Reader Kyle Brady writes in to tell us his own story about how he fought back against one of his Computer Science professors, who threatened to fail him
because he posted the code he wrote online. Kyle is a CS student, and only posted the code after the assignments were due (so it wasn't helping other students). He did so because he figured it might help him find a job to show examples of his coding skills and also because he believes in the value of sharing code. But his professor claimed that it was a violation of school policies, potentially "cheating" and that he could fail Kyle. Kyle responded by going through the school's Academic Integrity Policy, and not finding anything that he violated. When the professor did not agree with Kyle's response (to put it mildly), Kyle contacted the CS department head and explained his position. The department head researched the situation and finally agreed with Kyle that there was no violation of academic policy -- and, more importantly, that professors could not bar students from posting their code online or penalize students from doing so.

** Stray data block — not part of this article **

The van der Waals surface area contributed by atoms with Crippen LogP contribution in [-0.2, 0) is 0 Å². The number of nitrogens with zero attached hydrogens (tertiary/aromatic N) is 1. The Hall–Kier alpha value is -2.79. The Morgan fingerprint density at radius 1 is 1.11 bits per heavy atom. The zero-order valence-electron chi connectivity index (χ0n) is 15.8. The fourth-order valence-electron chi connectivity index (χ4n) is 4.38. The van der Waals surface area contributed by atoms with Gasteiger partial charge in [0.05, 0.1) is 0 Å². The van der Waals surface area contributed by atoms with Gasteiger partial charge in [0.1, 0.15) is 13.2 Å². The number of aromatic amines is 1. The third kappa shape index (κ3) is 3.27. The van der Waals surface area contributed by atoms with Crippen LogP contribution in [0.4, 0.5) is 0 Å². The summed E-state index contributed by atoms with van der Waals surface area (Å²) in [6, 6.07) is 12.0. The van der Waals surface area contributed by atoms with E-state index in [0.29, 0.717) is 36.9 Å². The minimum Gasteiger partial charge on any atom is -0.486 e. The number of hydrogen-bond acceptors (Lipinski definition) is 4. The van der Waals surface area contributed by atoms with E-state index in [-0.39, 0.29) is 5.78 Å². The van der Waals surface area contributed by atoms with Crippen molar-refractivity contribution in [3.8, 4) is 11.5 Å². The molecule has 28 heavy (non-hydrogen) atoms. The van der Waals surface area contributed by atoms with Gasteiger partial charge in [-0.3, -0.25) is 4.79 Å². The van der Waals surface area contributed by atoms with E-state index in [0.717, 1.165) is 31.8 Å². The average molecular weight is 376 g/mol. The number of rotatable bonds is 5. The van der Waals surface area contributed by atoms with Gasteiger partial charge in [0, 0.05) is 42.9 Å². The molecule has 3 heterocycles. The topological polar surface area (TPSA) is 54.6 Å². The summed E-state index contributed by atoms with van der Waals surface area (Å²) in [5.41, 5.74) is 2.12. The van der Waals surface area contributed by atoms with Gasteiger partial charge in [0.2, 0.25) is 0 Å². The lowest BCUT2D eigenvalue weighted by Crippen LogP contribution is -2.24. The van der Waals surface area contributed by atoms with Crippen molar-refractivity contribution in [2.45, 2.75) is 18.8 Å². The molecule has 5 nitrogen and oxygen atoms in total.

I have to admit that I'm rather surprised that a separate issue did not come up. That is, many schools make students sign something saying that any code they create as a student has the copyright automatically assigned to the school. This has resulted in conflicts
, as students are surprised to learn that they can't do anything with the code they created as students. I don't know if SJSU does this or not, but you could see a school claiming that since it holds the copyright on such code, that it could prevent students from posting the content. Luckily, that does not appear to be the case in this situation.